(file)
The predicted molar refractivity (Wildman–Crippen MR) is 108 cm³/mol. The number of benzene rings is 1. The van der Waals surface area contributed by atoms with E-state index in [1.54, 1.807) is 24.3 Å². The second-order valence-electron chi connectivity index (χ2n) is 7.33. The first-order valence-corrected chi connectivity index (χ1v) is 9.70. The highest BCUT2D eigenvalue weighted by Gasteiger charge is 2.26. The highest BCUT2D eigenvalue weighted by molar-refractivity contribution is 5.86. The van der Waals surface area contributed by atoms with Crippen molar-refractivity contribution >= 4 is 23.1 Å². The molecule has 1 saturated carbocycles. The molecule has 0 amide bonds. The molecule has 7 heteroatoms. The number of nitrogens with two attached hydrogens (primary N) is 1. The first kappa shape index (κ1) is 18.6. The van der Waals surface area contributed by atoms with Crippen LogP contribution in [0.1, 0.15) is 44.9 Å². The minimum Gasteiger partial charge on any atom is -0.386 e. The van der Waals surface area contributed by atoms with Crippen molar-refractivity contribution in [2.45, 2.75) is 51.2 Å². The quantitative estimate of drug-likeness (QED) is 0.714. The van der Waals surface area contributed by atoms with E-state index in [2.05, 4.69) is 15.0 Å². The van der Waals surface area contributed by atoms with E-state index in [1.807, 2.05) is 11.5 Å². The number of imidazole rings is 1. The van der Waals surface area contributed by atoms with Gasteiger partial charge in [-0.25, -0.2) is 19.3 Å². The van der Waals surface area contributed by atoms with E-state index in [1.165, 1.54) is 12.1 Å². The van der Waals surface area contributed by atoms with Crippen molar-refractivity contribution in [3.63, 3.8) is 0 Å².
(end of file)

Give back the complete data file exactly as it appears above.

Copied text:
The predicted molar refractivity (Wildman–Crippen MR) is 108 cm³/mol. The number of benzene rings is 1. The van der Waals surface area contributed by atoms with E-state index in [1.54, 1.807) is 24.3 Å². The second-order valence-electron chi connectivity index (χ2n) is 7.33. The first-order valence-corrected chi connectivity index (χ1v) is 9.70. The highest BCUT2D eigenvalue weighted by Gasteiger charge is 2.26. The highest BCUT2D eigenvalue weighted by molar-refractivity contribution is 5.86. The van der Waals surface area contributed by atoms with Crippen molar-refractivity contribution >= 4 is 23.1 Å². The molecule has 1 saturated carbocycles. The molecule has 0 amide bonds. The molecule has 7 heteroatoms. The number of nitrogens with two attached hydrogens (primary N) is 1. The first kappa shape index (κ1) is 18.6. The van der Waals surface area contributed by atoms with Crippen LogP contribution in [0.1, 0.15) is 44.9 Å². The minimum Gasteiger partial charge on any atom is -0.386 e. The van der Waals surface area contributed by atoms with Crippen molar-refractivity contribution in [2.45, 2.75) is 51.2 Å². The quantitative estimate of drug-likeness (QED) is 0.714. The van der Waals surface area contributed by atoms with E-state index in [2.05, 4.69) is 15.0 Å². The van der Waals surface area contributed by atoms with E-state index in [1.807, 2.05) is 11.5 Å². The number of imidazole rings is 1. The van der Waals surface area contributed by atoms with Gasteiger partial charge in [-0.25, -0.2) is 19.3 Å². The van der Waals surface area contributed by atoms with E-state index in [1.165, 1.54) is 12.1 Å². The van der Waals surface area contributed by atoms with Crippen molar-refractivity contribution in [3.63, 3.8) is 0 Å².